Apuleius, Metamorphoses 1.16

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Tugodum
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Apuleius, Metamorphoses 1.16

Post by Tugodum » Wed Jul 10, 2019 2:49 am

"restim, qua erat intextus, aggredior expedire"--How does masculine "intextus" fit here?

Aetos
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Re: Apuleius, Metamorphoses 1.16

Post by Aetos » Wed Jul 10, 2019 10:38 am

I think intextus actually goes with grabatulus in the previous sentence. He's attempting to unravel the rope (restim), with which (qua) the cot(grabatulus)was made (by interweaving)(erat intextus).

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seneca2008
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Re: Apuleius, Metamorphoses 1.16

Post by seneca2008 » Wed Jul 10, 2019 10:52 am

The previous lines are: Iam iam, grabatule,’ inquam ‘animo meo carissime, qui mecum tot aerumnas exanclasti conscius et arbiter quae nocte gesta sunt, quem solum in meo reatu testem innocentiae citare possum, tu mihi ad inferos festinanti sumministra telum salutare.’

The subject of intextus is grabulatus.

So "qua (sc. grabulatus) erat intextus" "which was laced (weaved) into the (mean) couch".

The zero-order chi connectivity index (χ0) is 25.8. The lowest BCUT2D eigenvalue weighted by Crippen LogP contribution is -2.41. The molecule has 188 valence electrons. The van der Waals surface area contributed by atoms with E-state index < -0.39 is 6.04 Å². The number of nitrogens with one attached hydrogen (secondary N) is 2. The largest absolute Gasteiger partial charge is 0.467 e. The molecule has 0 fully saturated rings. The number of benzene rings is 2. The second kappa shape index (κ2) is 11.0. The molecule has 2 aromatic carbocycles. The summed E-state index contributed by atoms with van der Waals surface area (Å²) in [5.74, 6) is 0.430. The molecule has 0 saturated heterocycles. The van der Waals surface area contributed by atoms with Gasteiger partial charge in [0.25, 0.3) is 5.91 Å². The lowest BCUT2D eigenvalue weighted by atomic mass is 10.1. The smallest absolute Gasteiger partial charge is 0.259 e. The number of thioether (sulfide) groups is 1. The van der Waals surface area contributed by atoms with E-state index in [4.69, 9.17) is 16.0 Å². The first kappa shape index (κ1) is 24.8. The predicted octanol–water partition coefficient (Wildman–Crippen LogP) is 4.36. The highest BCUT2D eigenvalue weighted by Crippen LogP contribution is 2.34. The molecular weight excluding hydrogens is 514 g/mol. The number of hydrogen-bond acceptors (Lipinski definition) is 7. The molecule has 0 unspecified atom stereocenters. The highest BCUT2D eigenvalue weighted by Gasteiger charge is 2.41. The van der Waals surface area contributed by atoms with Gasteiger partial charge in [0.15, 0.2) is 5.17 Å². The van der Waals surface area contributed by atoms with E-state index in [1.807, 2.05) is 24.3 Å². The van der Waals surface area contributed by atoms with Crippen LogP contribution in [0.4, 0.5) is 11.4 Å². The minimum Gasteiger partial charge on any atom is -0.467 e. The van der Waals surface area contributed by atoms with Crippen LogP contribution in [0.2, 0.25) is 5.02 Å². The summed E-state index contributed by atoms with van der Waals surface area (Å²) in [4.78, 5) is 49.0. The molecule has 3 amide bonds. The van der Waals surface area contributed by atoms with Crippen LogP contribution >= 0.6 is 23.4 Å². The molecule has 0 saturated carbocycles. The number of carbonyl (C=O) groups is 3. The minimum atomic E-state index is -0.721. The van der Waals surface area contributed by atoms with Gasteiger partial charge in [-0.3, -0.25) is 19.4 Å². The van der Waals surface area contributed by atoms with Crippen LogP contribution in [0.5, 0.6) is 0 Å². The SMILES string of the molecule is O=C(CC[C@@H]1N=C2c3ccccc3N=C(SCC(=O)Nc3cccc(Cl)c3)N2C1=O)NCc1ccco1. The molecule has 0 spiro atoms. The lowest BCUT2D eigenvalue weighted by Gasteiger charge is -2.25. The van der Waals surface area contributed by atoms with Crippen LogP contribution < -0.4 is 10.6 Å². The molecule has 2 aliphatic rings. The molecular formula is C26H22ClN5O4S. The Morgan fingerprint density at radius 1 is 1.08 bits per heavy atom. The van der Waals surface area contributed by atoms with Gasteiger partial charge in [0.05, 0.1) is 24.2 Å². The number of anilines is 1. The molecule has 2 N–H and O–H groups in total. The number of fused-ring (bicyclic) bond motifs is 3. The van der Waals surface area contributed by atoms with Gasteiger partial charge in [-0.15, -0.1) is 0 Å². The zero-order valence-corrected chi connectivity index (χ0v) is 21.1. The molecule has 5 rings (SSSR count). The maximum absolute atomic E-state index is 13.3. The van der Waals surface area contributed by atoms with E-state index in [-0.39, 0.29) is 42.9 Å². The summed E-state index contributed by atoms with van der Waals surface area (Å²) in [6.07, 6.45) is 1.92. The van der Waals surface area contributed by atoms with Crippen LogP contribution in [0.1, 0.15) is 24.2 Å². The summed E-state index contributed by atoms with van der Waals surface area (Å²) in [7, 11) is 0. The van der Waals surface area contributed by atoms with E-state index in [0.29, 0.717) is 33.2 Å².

Edit: cross post

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Re: Apuleius, Metamorphoses 1.16

Post by Tugodum » Wed Jul 10, 2019 4:34 pm

qua (sc. grabulatus) ... "which was..."
But "grabatulus" is masculine, so, on this reading, "qua" should be taken, rather, as an ablative of means, agreeing with "restim," right?
Strangely, the Loeb translation still seems to have taken the subject of "intextus" to be "restis": "With these words I set to work unravelling the rope which was laced into the cot-frame."

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Re: Apuleius, Metamorphoses 1.16

Post by Aetos » Wed Jul 10, 2019 5:43 pm

This is the translator putting the Latin sentence into idiomatic English. The sense is still the same - he set about unravelling the rope from the cot. In the Latin sentence, restim (note it's in the accusative)is the object of expedire. grabatulus is the implied subject of erat intextus. "qua (sc. grabatulus)erat intextus" is a subordinate clause that helps define restim. You could remove this clause and the sentence would still make sense.

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Re: Apuleius, Metamorphoses 1.16

Post by Constantinus Philo » Wed Jul 10, 2019 5:50 pm

I think qua is the abl instrumentalis of quae agreeing with restim
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Re: Apuleius, Metamorphoses 1.16

Post by Aetos » Wed Jul 10, 2019 5:59 pm

It's certainly not the nominative. Qua is indeed an ablative of means (instrumentalis) which is being used to introduce the subordinate clause (...erat intextus)

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Re: Apuleius, Metamorphoses 1.16

Post by Tugodum » Wed Jul 10, 2019 7:10 pm

Thanks to all who responded! It makes perfect sense now.

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